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Women of influence start out at UNSW Law

Five UNSW Law alumni were named in the Top 100 Women of Influence awards from a pool of over 350 nominations Australia-wide. The inaugural awards seek to recognise the contributions of bold female leaders across 10 categories.

The  youngest alumna recognised was April Long (BA/LLB ‘12) in the Young Leader category for her work in the Indigenous community. April is currently National Manager of the National Indigenous Youth Leadership Academy and Member of the National Youth Advisory Council. She was inaugural Indigenous Law Student of the Year in 2011 and a former Editor of the Indigenous Law Bulletin at UNSW.

KLC honoured for Pro-Bono partnership

UNSW’s Kingsford Legal Centre and law firm Herbert Smith Freehills were honoured with the Pro Bono Partnership Award at the Annual Justice Awards last month. Their win was the result of a program that improves access to justice for socially and economically disadvantaged residents in Sydney’s east.

The Annual Justice Awards – held by the Law and Justice Foundation of NSW – recognise the contributions of organisations towards improving access to justice in the state, particularly for those who are socially or economically disadvantaged.

For over 20 years Freehills has provided KLC with a secondee solicitor who participates in all areas of KLC service including advice, casework and community legal education, as well as educating and mentoring students.

Academics awarded over $1.8million in research funding

UNSW Law academics have been awarded over $1.8 million in Australian Research Council (ARC) 2012 grants. Grants include three Discovery Project grants, one Linkage Infrastructure, Equipment and Facilities (LIEF) grant and one Discovery Indigenous grant.

Professor Ross Buckley was among the thirteen UNSW Law researchers included in the research projects. Professor Buckley received the highly prestigious Discovery Outstanding Researcher Award (DORA) for his role as Chief Investigator in a project looking at systemic responses to global financial instability.

Emeritus Professor David Browm, Conjoint Professor Christopher Cunneen and Melanie Schwartz won two Discovery Project grants.

'Rape as a weapon of war: what the law can do'

Amrita Kapur writes in The Conversation (3 November 2012).

During the chaos of war, rape is used by the powerful as a deliberate strategy to destroy any opposition. The law, seemingly, has little role to play. After all, during conflict the normal rules of law and order no longer apply.

Instead of being an exception, perpetrators number in the thousands and commit crimes unchecked. Historically, the “excesses of war” were even regarded as inevitable; the rape of women and pillaging of towns simply perks of victory.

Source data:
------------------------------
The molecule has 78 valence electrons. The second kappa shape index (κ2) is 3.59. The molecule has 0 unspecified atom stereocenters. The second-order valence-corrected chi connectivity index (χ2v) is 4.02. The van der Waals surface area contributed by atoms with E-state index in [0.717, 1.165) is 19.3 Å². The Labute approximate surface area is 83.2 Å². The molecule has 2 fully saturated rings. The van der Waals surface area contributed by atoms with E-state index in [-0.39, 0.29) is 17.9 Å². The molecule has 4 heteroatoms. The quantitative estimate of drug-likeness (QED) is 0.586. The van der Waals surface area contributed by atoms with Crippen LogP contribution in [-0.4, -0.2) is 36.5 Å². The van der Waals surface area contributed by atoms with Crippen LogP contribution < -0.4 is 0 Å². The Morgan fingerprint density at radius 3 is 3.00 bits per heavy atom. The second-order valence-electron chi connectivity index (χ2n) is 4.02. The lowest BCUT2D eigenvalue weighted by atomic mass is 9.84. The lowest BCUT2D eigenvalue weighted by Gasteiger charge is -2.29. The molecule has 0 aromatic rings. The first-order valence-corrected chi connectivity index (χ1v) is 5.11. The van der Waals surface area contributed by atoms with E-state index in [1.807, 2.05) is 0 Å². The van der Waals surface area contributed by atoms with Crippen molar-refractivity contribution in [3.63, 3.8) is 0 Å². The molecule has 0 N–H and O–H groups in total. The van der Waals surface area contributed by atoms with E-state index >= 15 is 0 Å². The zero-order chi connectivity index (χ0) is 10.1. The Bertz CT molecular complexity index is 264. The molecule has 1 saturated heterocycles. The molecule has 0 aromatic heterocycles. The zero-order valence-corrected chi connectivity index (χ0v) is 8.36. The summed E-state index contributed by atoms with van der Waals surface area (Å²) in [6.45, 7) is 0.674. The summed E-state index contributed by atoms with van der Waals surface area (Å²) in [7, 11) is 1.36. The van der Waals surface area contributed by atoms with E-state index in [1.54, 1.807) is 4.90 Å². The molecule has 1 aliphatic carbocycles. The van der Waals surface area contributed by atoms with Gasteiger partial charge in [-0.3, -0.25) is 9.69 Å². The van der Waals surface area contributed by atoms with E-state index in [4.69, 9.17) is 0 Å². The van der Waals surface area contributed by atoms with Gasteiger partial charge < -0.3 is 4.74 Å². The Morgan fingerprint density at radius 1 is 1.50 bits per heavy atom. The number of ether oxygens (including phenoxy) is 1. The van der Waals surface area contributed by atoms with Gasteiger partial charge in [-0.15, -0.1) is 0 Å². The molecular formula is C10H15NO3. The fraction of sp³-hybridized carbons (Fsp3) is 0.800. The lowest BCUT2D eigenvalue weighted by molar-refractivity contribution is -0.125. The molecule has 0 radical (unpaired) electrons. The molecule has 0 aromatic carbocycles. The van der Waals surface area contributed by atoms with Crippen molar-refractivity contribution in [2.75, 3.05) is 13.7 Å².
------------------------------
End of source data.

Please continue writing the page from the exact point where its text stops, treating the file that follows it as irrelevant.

'Environmental defenders under attack: why funding must be restored'

Amelia Thorpe writes in The Conversation (5 November 2012).

With a new planning system about to be introduced in NSW, the need for an independent, specialist public interest environmental and planning law centre is greater than ever.

For nearly 30 years, the Environmental Defender’s Office (EDO) NSW has been the only provider of specialist public interest environmental law advice in NSW. Yet now, precisely when it is needed most, the future of the organisation is in doubt.

ARC grant for research into the systematic responses to global financial instability

Congratulations to Professor Ross Buckley and Dr Yvonne Wong (with Professor Rolf Weber, Professor Douglas Arner and Professor Emilio Avgouleas) who were awarded $675,000 by the Australian Research Council for research into systematic responses to global financial instability.

ARC grant for research into justice reinvestment in Australia

Congratulations to Professor Julie Stubbs, Melanie Schwartz, Professor Christopher Cunneen and Emeritus Professor David Brown who have been awarded a $230,000 Australian Research Council grant for research into 'Justice Reinvestment in Australia: conceptual foundations for criminal justice innovation'.

ARC grant for research into comparative analysis of youth punishment in Australia and the United Kingdom

Congratulations to Conjoint Professor Christopher Cunneen, Melanie Schwartz and Emeritus Professor David Brown (with Professor Eileen Baldry and Professor Barry Goldson) who have been awarded $429,000 by the Australian Research Council for research on youth punishment in Australia and the United Kingdom.

ARC grant for research into 'the role of cultural factors in the sentencing of Indigenous sex offenders in the Northern Territory'.

Congratulations to Professor Megan Davis, Associate Professor Anne Cossins and Kyllie Cripps who were awarded $230,000 by the Australian Research Council for research on the role of cultural factors in the sentencing of Indigenous sex offenders in the Northern Territory.

ARC grant for research into 'The Australasian Legal Scholarship Library: new content and sophistication for a world- leading legal scholarship repository and citator'

Congratulations to Professor Graham Greenleaf,  Professor Andrew Byrnes and Professor Janet Chan(with Mowbray, Prof Andrew S; Kenyon, Prof Andrew T; Fitzgerald, Prof Brian F; Blakeney, Prof Michael L; Twomey, Prof Anne F; Cane, Prof Peter F; Svantesson, A/Prof Dan J; Freiberg, Prof Arie; McDonald, A/Prof Leighton; Rolph, A/Prof David; Wells, Mr Andrew M;Grantham, Prof Ross B; Stuhmcke, Prof Anita), who have been awarded $290,000 by the Australian Research Council for research on The Australian Legal Scholarship Library.

The Australasian Legal Scholarship Library: new content and sophistication for a world- leading legal scholarship repository and citator

2013          $290,000.00

Total          $290,000.00

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